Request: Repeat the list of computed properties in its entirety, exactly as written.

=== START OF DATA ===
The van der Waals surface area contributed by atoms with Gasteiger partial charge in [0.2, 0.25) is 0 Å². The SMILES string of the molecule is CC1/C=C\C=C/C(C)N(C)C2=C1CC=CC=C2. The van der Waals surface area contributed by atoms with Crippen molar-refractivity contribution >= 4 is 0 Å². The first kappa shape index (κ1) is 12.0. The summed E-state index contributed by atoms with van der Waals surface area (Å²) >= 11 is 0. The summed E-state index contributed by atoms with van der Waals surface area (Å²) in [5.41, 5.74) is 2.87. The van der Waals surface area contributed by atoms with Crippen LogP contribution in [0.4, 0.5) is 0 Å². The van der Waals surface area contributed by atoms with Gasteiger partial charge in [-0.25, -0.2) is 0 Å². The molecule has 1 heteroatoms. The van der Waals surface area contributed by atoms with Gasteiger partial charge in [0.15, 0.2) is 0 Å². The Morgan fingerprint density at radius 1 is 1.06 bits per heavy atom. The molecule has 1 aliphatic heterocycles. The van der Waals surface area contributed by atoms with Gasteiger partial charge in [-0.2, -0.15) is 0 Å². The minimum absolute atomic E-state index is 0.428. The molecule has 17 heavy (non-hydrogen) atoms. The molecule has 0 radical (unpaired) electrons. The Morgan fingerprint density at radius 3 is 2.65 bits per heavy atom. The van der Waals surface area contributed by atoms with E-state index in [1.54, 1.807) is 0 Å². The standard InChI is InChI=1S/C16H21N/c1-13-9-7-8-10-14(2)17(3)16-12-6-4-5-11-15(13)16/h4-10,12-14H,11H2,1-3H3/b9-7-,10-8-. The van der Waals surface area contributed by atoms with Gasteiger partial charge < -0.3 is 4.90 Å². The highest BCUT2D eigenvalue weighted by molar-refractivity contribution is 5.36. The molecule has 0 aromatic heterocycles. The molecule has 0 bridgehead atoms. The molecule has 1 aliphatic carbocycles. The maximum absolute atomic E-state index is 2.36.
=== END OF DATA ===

The van der Waals surface area contributed by atoms with Gasteiger partial charge in [0.2, 0.25) is 0 Å². The SMILES string of the molecule is CC1/C=C\C=C/C(C)N(C)C2=C1CC=CC=C2. The van der Waals surface area contributed by atoms with Crippen molar-refractivity contribution >= 4 is 0 Å². The first kappa shape index (κ1) is 12.0. The summed E-state index contributed by atoms with van der Waals surface area (Å²) >= 11 is 0. The summed E-state index contributed by atoms with van der Waals surface area (Å²) in [5.41, 5.74) is 2.87. The van der Waals surface area contributed by atoms with Crippen LogP contribution in [0.4, 0.5) is 0 Å². The van der Waals surface area contributed by atoms with Gasteiger partial charge in [-0.25, -0.2) is 0 Å². The molecule has 1 heteroatoms. The van der Waals surface area contributed by atoms with Gasteiger partial charge in [0.15, 0.2) is 0 Å². The Morgan fingerprint density at radius 1 is 1.06 bits per heavy atom. The molecule has 1 aliphatic heterocycles. The van der Waals surface area contributed by atoms with Gasteiger partial charge in [-0.2, -0.15) is 0 Å². The minimum absolute atomic E-state index is 0.428. The molecule has 17 heavy (non-hydrogen) atoms. The molecule has 0 radical (unpaired) electrons. The Morgan fingerprint density at radius 3 is 2.65 bits per heavy atom. The van der Waals surface area contributed by atoms with E-state index in [1.54, 1.807) is 0 Å². The standard InChI is InChI=1S/C16H21N/c1-13-9-7-8-10-14(2)17(3)16-12-6-4-5-11-15(13)16/h4-10,12-14H,11H2,1-3H3/b9-7-,10-8-. The van der Waals surface area contributed by atoms with Gasteiger partial charge < -0.3 is 4.90 Å². The highest BCUT2D eigenvalue weighted by molar-refractivity contribution is 5.36. The molecule has 0 aromatic heterocycles. The molecule has 0 bridgehead atoms. The molecule has 1 aliphatic carbocycles. The maximum absolute atomic E-state index is 2.36.